Chris Ruane used to scream and shout on the floor of Parliament. He was turned on to meditation many years ago and has become the leader in Parliament of bringing mindfulness to the group to help curb the animosity in politics, reduce the stress among lawmakers, and get more done. In the beginning of his journey, he read a book called Happiness: Lessons from a New Science (Penguin, 2005) by Richard Layard, and he listened to more 300 podcasts from Spirit Rock. He contacted Richard Layard, who put him in touch with the Oxford Mindfulness Centre, led by Professor Mark Williams, who in turn put him in touch with Chris Cullen, and they introduced their lessons in January 2013. In the years since then, more than 250 parliamentarians and 350 members of their staff have had mindfulness training.
England has taken the lead in this movement. The project has been so successful there that Australia has implemented it to great success. I am sorry to report that it has not taken root in America. YET! What I am impressed with is how what one man did in his own life spread to a whole government. Ruane discusses in the podcast how he was at the United Nations speaking to the World Health Organization, and it was reported that by 2030 depression will be the biggest health burden on the planet. That is a sobering thought.
What we can do in our law offices with the practice of mindfulness—starting with ourselves and our abilities to interact with our staff and our families, creating optimal environments and working conditions—can spread to our clients and their legal problems. Finding a way to have more public discourse on what we can do to enhance our mental health is helpful to society on all levels. It can eventually spread even further to our courts and working spaces in areas outside our offices. Every little thing we do along these lines can have a ripple effect for good in the world. And, honestly, wouldn’t we all agree that calming down and having everyone take a few deep breaths would help our elected officials in Washington actually get to the work that needs to get done? And wouldn’t more mindfulness in international relations relieve some of the tensions that we are experiencing on a daily basis? Food for thought.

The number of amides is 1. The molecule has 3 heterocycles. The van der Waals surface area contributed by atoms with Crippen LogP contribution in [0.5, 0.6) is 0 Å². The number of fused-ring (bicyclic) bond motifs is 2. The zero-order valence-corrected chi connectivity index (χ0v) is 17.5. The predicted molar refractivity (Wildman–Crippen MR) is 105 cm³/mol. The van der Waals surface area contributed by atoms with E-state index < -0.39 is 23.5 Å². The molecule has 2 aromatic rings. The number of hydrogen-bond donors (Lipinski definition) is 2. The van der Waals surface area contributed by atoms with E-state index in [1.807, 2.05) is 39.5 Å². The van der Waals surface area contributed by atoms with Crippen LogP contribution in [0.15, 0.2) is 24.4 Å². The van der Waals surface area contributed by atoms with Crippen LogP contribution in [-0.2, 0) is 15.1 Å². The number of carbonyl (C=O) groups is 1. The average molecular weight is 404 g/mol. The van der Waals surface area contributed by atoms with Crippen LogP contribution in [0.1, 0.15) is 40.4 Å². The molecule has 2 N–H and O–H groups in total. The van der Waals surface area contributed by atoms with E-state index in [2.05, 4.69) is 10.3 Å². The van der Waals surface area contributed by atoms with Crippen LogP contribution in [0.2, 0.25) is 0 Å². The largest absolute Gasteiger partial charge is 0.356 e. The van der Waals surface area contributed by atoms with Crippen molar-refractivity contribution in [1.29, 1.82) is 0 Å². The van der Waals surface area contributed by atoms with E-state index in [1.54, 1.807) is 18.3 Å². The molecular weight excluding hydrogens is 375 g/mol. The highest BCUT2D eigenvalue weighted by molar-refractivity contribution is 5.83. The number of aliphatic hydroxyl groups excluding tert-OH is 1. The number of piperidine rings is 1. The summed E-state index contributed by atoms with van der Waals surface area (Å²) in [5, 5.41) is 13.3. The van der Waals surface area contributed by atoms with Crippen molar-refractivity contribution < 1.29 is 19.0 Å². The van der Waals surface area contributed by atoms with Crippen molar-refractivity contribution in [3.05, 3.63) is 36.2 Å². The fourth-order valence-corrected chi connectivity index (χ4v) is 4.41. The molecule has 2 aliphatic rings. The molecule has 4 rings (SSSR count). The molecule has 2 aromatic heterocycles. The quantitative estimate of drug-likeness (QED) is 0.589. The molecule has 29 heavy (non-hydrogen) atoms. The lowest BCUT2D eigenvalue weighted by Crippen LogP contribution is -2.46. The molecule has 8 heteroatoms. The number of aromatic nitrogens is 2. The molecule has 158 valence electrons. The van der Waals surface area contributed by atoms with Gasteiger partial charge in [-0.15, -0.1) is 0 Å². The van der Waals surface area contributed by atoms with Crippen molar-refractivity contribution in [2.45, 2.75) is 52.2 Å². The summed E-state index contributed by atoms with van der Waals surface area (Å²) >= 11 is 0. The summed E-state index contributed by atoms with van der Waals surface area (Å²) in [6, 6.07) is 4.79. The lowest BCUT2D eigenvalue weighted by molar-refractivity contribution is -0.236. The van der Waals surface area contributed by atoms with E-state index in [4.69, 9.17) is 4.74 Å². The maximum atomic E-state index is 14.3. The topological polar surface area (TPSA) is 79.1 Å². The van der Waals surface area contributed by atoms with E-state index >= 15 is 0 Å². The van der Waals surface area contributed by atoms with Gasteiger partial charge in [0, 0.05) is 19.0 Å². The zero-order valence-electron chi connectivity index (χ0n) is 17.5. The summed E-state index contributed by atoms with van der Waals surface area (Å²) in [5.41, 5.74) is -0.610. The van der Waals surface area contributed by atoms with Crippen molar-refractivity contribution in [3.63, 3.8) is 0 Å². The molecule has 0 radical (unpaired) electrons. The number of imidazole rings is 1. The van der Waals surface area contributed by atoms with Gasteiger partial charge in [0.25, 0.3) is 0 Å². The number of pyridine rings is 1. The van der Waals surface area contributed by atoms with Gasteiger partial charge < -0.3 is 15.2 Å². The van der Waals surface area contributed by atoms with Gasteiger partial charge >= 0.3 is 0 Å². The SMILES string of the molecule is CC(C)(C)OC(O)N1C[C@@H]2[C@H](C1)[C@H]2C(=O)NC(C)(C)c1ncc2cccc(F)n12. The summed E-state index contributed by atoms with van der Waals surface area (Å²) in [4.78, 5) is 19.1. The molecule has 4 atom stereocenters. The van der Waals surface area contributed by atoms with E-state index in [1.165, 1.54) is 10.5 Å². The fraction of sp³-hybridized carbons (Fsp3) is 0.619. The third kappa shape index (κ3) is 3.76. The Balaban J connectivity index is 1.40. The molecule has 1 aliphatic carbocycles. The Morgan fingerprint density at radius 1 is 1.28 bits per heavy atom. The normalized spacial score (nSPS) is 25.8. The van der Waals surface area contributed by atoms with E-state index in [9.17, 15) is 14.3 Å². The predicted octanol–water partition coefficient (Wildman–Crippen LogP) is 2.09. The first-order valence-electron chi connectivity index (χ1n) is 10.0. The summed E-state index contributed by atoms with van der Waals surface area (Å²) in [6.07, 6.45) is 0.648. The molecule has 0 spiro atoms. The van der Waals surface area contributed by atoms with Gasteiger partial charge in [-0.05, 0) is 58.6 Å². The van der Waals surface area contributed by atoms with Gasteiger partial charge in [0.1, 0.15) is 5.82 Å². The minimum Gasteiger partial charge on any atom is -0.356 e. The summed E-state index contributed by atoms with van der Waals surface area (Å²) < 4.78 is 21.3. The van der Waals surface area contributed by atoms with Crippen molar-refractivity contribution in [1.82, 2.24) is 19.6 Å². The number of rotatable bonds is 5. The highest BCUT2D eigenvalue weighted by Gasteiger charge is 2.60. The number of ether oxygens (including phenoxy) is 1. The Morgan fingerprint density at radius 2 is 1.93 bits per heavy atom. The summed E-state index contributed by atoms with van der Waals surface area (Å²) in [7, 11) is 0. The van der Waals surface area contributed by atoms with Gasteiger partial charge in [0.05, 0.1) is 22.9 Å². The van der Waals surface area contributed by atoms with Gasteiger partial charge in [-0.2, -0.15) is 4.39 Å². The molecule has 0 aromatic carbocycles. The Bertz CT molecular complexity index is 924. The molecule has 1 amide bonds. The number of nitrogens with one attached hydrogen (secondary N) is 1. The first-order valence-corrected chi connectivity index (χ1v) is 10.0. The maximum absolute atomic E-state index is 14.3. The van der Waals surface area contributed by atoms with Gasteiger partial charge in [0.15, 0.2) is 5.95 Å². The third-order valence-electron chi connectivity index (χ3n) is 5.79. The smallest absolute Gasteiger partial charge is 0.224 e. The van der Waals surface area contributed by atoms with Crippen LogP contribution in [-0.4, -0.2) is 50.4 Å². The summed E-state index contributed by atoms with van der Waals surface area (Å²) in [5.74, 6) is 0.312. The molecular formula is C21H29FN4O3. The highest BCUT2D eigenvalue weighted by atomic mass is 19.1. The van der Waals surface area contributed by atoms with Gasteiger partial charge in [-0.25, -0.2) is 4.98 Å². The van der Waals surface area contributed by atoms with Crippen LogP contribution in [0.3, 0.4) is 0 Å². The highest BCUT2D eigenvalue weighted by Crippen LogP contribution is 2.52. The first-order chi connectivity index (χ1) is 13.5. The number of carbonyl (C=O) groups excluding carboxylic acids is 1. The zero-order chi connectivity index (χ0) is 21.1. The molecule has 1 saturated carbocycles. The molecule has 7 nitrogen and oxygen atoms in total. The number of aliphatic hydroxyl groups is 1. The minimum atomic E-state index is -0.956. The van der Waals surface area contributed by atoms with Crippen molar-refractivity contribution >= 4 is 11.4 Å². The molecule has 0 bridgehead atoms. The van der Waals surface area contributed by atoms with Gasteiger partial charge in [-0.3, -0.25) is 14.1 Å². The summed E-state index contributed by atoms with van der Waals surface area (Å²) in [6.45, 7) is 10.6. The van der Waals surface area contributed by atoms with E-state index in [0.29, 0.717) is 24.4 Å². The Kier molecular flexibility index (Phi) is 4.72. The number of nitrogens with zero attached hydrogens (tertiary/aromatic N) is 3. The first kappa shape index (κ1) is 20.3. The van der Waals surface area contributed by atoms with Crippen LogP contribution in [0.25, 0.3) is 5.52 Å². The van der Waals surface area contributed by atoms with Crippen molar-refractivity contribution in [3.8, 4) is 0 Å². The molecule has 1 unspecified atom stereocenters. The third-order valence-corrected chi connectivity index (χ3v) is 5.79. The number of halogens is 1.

Start now at home. Do your daily meditations. Listen to a mindful podcast every chance you get. Take care of your mind, body, and soul first. And together, let’s make the world a better place.
Until next time . . . namaste. Please let me know if you have any tips, sources, or experiences with mindfulness you want to share at email@example.com.
“You should sit in meditation for 20 minutes a day, unless you’re too busy; then you should sit for an hour.”—Zen proverb
Published in GPSolo eReport, Volume 9, Number 7, February 2020. © 2020 by the American Bar Association. Reproduced with permission. All rights reserved. This information or any portion thereof may not be copied or disseminated in any form or by any means or stored in an electronic database or retrieval system without the express written consent of the American Bar Association. The views expressed in this article are those of the author(s) and do not necessarily reflect the positions or policies of the American Bar Association or the Solo, Small Firm and General Practice Division.